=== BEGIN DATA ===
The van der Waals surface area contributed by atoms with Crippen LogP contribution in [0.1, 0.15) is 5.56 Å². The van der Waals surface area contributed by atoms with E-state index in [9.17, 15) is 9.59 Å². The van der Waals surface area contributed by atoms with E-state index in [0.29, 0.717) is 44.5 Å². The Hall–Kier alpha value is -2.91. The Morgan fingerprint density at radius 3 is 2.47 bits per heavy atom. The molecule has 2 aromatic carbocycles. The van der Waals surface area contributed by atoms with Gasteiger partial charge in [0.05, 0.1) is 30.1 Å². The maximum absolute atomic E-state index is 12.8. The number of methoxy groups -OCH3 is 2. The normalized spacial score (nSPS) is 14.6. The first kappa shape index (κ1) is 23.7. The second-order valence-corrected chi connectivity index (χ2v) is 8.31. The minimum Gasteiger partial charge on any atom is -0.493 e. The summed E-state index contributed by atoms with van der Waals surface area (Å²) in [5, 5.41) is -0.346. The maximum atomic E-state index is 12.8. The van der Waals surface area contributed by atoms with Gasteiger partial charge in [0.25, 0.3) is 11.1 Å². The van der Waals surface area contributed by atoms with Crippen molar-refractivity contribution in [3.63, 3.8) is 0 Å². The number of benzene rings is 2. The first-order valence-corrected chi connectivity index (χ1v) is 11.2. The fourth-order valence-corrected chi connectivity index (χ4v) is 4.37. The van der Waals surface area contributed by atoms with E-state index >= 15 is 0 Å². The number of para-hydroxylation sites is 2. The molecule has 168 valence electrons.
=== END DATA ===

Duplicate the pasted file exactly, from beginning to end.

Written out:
The van der Waals surface area contributed by atoms with Crippen LogP contribution in [0.1, 0.15) is 5.56 Å². The van der Waals surface area contributed by atoms with E-state index in [9.17, 15) is 9.59 Å². The van der Waals surface area contributed by atoms with E-state index in [0.29, 0.717) is 44.5 Å². The Hall–Kier alpha value is -2.91. The Morgan fingerprint density at radius 3 is 2.47 bits per heavy atom. The molecule has 2 aromatic carbocycles. The van der Waals surface area contributed by atoms with Gasteiger partial charge in [0.05, 0.1) is 30.1 Å². The maximum absolute atomic E-state index is 12.8. The number of methoxy groups -OCH3 is 2. The normalized spacial score (nSPS) is 14.6. The first kappa shape index (κ1) is 23.7. The second-order valence-corrected chi connectivity index (χ2v) is 8.31. The minimum Gasteiger partial charge on any atom is -0.493 e. The summed E-state index contributed by atoms with van der Waals surface area (Å²) in [5, 5.41) is -0.346. The maximum atomic E-state index is 12.8. The van der Waals surface area contributed by atoms with Gasteiger partial charge in [0.25, 0.3) is 11.1 Å². The van der Waals surface area contributed by atoms with Crippen molar-refractivity contribution in [3.63, 3.8) is 0 Å². The number of benzene rings is 2. The first-order valence-corrected chi connectivity index (χ1v) is 11.2. The fourth-order valence-corrected chi connectivity index (χ4v) is 4.37. The van der Waals surface area contributed by atoms with E-state index >= 15 is 0 Å². The number of para-hydroxylation sites is 2. The molecule has 168 valence electrons.